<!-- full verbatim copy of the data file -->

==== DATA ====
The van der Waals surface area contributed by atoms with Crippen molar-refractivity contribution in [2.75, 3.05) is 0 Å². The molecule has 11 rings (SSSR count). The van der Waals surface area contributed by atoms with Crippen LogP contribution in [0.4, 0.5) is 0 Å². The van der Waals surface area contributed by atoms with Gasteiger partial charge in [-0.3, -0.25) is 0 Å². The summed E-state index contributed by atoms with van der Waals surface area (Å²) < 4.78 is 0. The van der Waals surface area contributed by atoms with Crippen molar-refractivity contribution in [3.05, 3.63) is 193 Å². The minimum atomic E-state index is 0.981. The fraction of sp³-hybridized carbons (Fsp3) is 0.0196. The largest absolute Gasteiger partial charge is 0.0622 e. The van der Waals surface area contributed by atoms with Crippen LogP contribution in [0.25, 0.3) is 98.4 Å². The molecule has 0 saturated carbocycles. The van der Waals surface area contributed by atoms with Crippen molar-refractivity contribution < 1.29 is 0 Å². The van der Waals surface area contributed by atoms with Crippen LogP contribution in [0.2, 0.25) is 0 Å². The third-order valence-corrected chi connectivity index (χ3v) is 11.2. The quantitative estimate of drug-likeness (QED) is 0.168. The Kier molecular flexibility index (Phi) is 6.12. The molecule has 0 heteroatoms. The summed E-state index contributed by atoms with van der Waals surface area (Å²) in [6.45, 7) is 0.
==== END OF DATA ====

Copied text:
The van der Waals surface area contributed by atoms with Crippen molar-refractivity contribution in [2.75, 3.05) is 0 Å². The molecule has 11 rings (SSSR count). The van der Waals surface area contributed by atoms with Crippen LogP contribution in [0.4, 0.5) is 0 Å². The van der Waals surface area contributed by atoms with Gasteiger partial charge in [-0.3, -0.25) is 0 Å². The summed E-state index contributed by atoms with van der Waals surface area (Å²) < 4.78 is 0. The van der Waals surface area contributed by atoms with Crippen molar-refractivity contribution in [3.05, 3.63) is 193 Å². The minimum atomic E-state index is 0.981. The fraction of sp³-hybridized carbons (Fsp3) is 0.0196. The largest absolute Gasteiger partial charge is 0.0622 e. The van der Waals surface area contributed by atoms with Crippen LogP contribution in [0.25, 0.3) is 98.4 Å². The molecule has 0 saturated carbocycles. The van der Waals surface area contributed by atoms with Crippen molar-refractivity contribution < 1.29 is 0 Å². The van der Waals surface area contributed by atoms with Crippen LogP contribution in [0.2, 0.25) is 0 Å². The third-order valence-corrected chi connectivity index (χ3v) is 11.2. The quantitative estimate of drug-likeness (QED) is 0.168. The Kier molecular flexibility index (Phi) is 6.12. The molecule has 0 heteroatoms. The summed E-state index contributed by atoms with van der Waals surface area (Å²) in [6.45, 7) is 0.